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Your gifts change the lives of our students and create a ripple effect that transforms the lives of more people than you know as students graduate and begin serving in their communities.
These are just a few testimonies of students impacted by donor gifts at Ambrose University:
Wanting to “serve from anywhere in the world…”
The Story of Beatrice Tshijika Musambu, MA in Leadership & Ministry
I learned about Ambrose online” says Beatrice Tshijika Musambu, a seminary student from the Democratic Republic of the Congo. Musambu was drawn to Ambrose because of its focus on preparing leaders who live out the teachings of Scripture in the Church and the marketplace. She also perceived a holistic approach to learning in the school’s emphasis on academics, ministry, and spiritual growth.
“My total travel time was 27 hours,” Musambu says, recalling her trip to Calgary. “Coming from a tropical country, adapting to the Calgary winter season has been the biggest challenge I’ve faced,” she says. “If you are looking for a Christian institution that prepares God-fearing leaders to serve from anywhere in the world,” Musambu adds, “Ambrose is the place for you!
Fighting Against “darkness of the world” and “seeing the difference”
The Story of Luke Dargatz, Behavioural Science
As a part of his Behavioural Science major, Luke completed his practicum with the Calgary Police Services (CPS) Victim Assistance Unit (VAU). Luke’s practicum included working in the call centre and alongside members of the unit as part of crisis response teams – helping to reduce the impact of crime and trauma. “I have learned so many things and grown immensely as a person since my practicum. I think the biggest lesson I have learned is what humanity is capable of without God. I have worked with victims of very atrocious crimes. Being exposed to the darkness of the world makes me want to fight back, to make a difference, to put some light back into the world. The greatest highlight and most fulfilling part of my practicum was seeing the difference I made in people’s lives.
Experiencing “wonderful opportunities to grow as a thinker and writer”
The Story of Denae Dyck, English Literature ’14
Denae Dyck, who graduated summa cum laude this spring from the English program at Ambrose, received an Izaak Walton Killam predoctoral scholarship for graduate study in English at Dalhousie University. The Killam group of awards are Canada’s premier awards in the fields of health sciences, natural sciences, engineering, social sciences, and humanities. Denae also earned a Social Sciences and Humanities Research Council (SSHRC) MA scholarship at the University of British Columbia, the University of Victoria, and at Dalhousie University. SSHRC awards recognize excellence in scholarly ability and research potential. Denae accepted the award offered by Dalhousie, so she will enter her MA program in English as both a SSHRC recipient and as a Killam scholar. Speaking about her Ambrose experience, Denae says “the English program provided wonderful opportunities to grow as a thinker and writer. I have been challenged by the program’s rigour, and I really appreciate the English faculty’s investment in me.”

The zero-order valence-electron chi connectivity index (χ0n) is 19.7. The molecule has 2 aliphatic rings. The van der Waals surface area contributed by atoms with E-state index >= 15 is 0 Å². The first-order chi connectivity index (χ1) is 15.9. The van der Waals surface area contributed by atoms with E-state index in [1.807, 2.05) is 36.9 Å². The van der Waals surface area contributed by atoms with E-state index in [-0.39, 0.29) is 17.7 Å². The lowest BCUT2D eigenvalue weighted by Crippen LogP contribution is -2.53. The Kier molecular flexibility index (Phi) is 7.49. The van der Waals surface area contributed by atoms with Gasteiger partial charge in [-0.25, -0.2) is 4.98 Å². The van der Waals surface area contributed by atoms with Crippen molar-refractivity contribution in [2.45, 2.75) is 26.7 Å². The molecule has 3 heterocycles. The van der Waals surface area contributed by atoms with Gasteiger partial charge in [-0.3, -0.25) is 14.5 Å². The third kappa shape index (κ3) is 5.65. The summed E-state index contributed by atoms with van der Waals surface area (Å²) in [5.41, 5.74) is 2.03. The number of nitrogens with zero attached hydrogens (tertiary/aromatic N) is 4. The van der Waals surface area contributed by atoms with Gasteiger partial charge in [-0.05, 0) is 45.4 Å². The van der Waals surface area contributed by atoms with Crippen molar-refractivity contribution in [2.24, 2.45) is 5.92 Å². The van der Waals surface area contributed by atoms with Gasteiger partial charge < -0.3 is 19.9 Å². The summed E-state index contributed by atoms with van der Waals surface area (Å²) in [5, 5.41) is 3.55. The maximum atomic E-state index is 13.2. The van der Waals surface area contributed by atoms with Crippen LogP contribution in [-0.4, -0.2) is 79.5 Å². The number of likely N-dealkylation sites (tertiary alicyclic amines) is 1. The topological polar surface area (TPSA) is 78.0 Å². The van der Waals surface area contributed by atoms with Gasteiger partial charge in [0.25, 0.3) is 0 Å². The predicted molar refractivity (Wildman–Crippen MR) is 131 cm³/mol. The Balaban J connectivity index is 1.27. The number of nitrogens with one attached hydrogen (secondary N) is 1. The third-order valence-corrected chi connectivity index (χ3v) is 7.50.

Experiencing The Joy of the Gospel After “God put me there” (The Last Place Expected)
The Story of Spurgeon Root, Youth Ministry ’98
Fresh out of Bible school and wondering what God had in store next, Spurgeon Root (CBC ‘98) didn’t think his career path would include ministry. “I thought there was no way I’d end up as a youth pastor–I had long hair, rode a motorcycle, and had a hard time feeling like I belonged in church, period,” he says. “I thought I’d end up getting fired or splitting a church, and I didn’t feel like doing either of those things so in my third year [at CBC] I switched [from the youth ministry program] to the Bachelor of Arts in Religion program.” Thus began Spurgeon’s career in youth and urban ministry.
“I ended up getting a job in a youth custody facility ‘by accident,’ meaning that God put me there through no fault or planning on my part.” Spurgeon quickly came to love working with the youth, though he struggled with knowing that once released, they would be returning to a life that lacked the community supports they needed. It was during this time that he began working alongside Healing Hearts Ministries, a Regina-based non-denominational ministry that reaches out to youth and First Nations communities. The next year saw Root become a faith missionary with Healing Hearts, serving first as youth pastor for 10 years and currently as director of outreach ministries.
In the 16 years that Spurgeon has been serving with Healing Hearts and living in gang- and crime-plagued North Central Regina, he has had to grieve the loss of many friends to either death or jail. He has also been filled with an even greater joy while walking with beautiful, broken people through the ups and downs of everyday life and seeing their lives changed as they grasp the truth of the gospel.
The Medical Student: “We are all meant to share the Gospel” but “it takes some training”
The Story of Scott Willms, Biology ’12
What has been the most valuable aspect of studying at Ambrose? For Scott, it was the journey of understanding how faith informs his identity. “We are all meant to share the Gospel with the world around us by serving others, and Ambrose played a huge role in preparing me for this task,” Scott says. “Ambrose solidified my faith in Jesus Christ. My discussions with fellow students, friends, and staff were what challenged my faith and allowed me to spiritually mature. Sometimes it takes some training before we are ready to undertake the tasks God has assigned for our lives, and in that process of training Ambrose gave me everything I needed.”